Category Archives: Research

MSE News Briefs


Professor Yun Hang Hu and his doctoral student Bing Han have had extensive media coverage on their research focused on hydrogen production using light and water. Their method is currently the most efficient artificial photosynthesis process developed. Read more on e Science News, Kurzweil AI, Red Orbit, World Industry Reporter,,, Laboratory Equipment, Pune Mirror, Mumbai Mirror and Fuel Cell Works.
Yun Hang Hu and his doctoral student Bing Han have developed an efficient method for hydrogen production using light and water. The research was covered by Industrial Safety and Security Source, Lab Manager, Space Daily, News R, Michigan Ag Connection and One News Page. Additionally, the Kurzweil AI story was reblogged on the Alex Torex Blog, CJC in 484 and several other blogs.

Erik Herbet (MSE/IMP) has received $81,342 from UT-Battelle, LLC per contract for a research project titled, Mechanical Properties at the Protected Lithium Interface. This is a two-year project totaling $236,806.

Several news outlets, including Chem Europe and Hackaday, have picked up a recent story about Joshua Pearce and NECi collaborating on developing an open source nitrate test kit. The online website Environmental Research Web picked up the story of Joshua Pearce’s collaboration with NECi and the open source nitrate test kit they developed.

The Chicago Tribune published an article from Kiplinger’s Personal Finance, quoting Associate Professor Joshua Pearce (MSE/ECE) on the use of solar panels in cold northern climates.

Technology Century, a science and technology news website published by the Engineering Society of Detroit, ran an article about Associate Professor Joshua Pearce’s (MSE) research on a 3-D printed device that measures nitrates in soil and water. The device is smaller, less costly and more effective than traditional measuring techniques.

Joshua Pearce (MSE/ECE) wrote “Win a Giant 3-D Printer for Making a Positive Social Impact” in ELSEVIER SciTech Connect.

Graduate students Jephias Gwamuri (MSE) and Ankit Vora (ECE) co-authored a paper with Durdu Guney (ECE), Paul Bergstrom (ECE) , Anand Kulkarni (ECE) and Joshua Pearce (MSE/ECE); Limitations of Ultra-Thin Transparent Conducting Oxides for Integration into Plasmonic-Enhanced Thin Film Solar Photovoltaic Devices, in Materials for Renewable and Sustainable Energy.

Graduate students Amber Haselhuhn (MSE) and Bas Wijnen (MSE) co-authored a paper with Jerry Anzalone (MSE), Paul Sanders (MSE) and Joshua Pearce (MSE/ECE); In Situ Formation of Substrate Release Mechanisms for Gas Metal Arc Weld Metal 3-D Printing. Published in the Journal of Materials Processing.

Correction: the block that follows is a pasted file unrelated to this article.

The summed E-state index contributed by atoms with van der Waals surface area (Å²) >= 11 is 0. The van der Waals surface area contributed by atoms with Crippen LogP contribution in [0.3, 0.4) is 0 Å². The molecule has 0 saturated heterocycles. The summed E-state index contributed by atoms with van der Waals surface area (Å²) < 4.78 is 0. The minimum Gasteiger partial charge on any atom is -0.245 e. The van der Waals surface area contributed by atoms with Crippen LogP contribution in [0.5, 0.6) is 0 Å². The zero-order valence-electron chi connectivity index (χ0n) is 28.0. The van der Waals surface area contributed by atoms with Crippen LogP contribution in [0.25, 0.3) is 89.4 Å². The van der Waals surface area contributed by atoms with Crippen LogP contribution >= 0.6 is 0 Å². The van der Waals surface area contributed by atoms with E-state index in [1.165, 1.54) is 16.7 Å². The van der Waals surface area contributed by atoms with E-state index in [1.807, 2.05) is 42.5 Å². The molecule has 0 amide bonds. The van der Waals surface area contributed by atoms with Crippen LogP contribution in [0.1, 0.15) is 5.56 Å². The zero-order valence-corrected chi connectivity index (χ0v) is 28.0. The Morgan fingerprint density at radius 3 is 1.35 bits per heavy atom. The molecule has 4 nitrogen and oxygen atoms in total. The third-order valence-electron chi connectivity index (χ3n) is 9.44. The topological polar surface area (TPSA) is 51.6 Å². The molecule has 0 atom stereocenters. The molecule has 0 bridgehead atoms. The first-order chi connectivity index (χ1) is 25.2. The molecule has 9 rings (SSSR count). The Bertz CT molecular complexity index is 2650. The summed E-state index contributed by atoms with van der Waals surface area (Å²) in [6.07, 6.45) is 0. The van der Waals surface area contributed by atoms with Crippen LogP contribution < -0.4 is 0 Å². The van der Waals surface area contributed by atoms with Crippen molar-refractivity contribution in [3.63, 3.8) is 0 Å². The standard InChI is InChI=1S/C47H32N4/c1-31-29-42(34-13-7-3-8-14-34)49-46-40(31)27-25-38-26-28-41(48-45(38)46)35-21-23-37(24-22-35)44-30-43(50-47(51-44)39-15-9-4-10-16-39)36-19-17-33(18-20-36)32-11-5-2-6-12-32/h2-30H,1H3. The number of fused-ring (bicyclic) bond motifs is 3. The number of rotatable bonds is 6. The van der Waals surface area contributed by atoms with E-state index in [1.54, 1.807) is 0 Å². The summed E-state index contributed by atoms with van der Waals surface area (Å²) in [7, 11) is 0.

Research on reusable substrates for 3D printing by PhD students Amber Haselhuhn and Bas Wijnen along with Jerry Anzalone (MSE), Paul Sanders (MSE) and Joshua Pearce (MSE/ECE) was covered 3D Printing Industry and by

Michigan Tech Materials Science & Engineering Department now has a 550 Ton Extrusion Press for Materials Research, donated by ALCOA, see photos and a video clip “Michigan Tech Material Research: 550 Ton Extrusion Press

Amberlee Haselhuhn, a PhD candidate in MSE, received the Silver Quill Award from Brigadier General Anthony Funkhouser, commander of the Northwestern Division, U.S. Army Corps of Engineers.

Michigan Tech is the lead research partner with Grede working on thin-walled iron casting for automobile transmissions. The collaboration was highlighted in Foundry Management and Technology and has received support from the LIFT (Lightweight Innovations for Tomorrow) program.

Technology Century, a science and technology news website published by the Engineering Society of Detroit, reported on a visit by ESD executives to Michigan Tech and plans to establish a student chapter of the ESD at Michigan Tech.

Joshua Pearce (MSE/ECE) was the keynote speaker for the Shared Resource Laboratories: Driving Innovation and Discovery joint Mid-Atlantic Directors and Staff of Scientific Cores (MAD SSCi) and Southeastern Association of Shared Resources (SEASR) meeting in Charlottesville at the University of Virginia. Pearce was also quoted in “5 upcoming developments in 3D printing” in the Business Reporter distributed with the Daily Telegraph (UK). Pearce and MSE PhD student Amberlee Haselhuhn coauthored “Intellectual Property as a Strategic National Industrial Weapon: the Case of 3D Printing.” in the May-August issue of Engineer: the Professional Bulletin of Army Engineers. Read the article.
Pearce is quoted in the article “Money-Smart Reasons to Install Solar Panels at Your Home Now,” on and in the August 2015 edition of Kiplinger’s Personal Finance. Pearce’s research on low-cost heat exchanger technology was featured in the Mumbai Mirror (daily circulation of about 700,000). Pearce also published an article in Gaceta Sanitaria, the official journal of the Spanish Society of Public Health and Health Administration. The translated title of the piece is “Maximizing Return on Investment for Public Health with Open-source Medical Hardware.”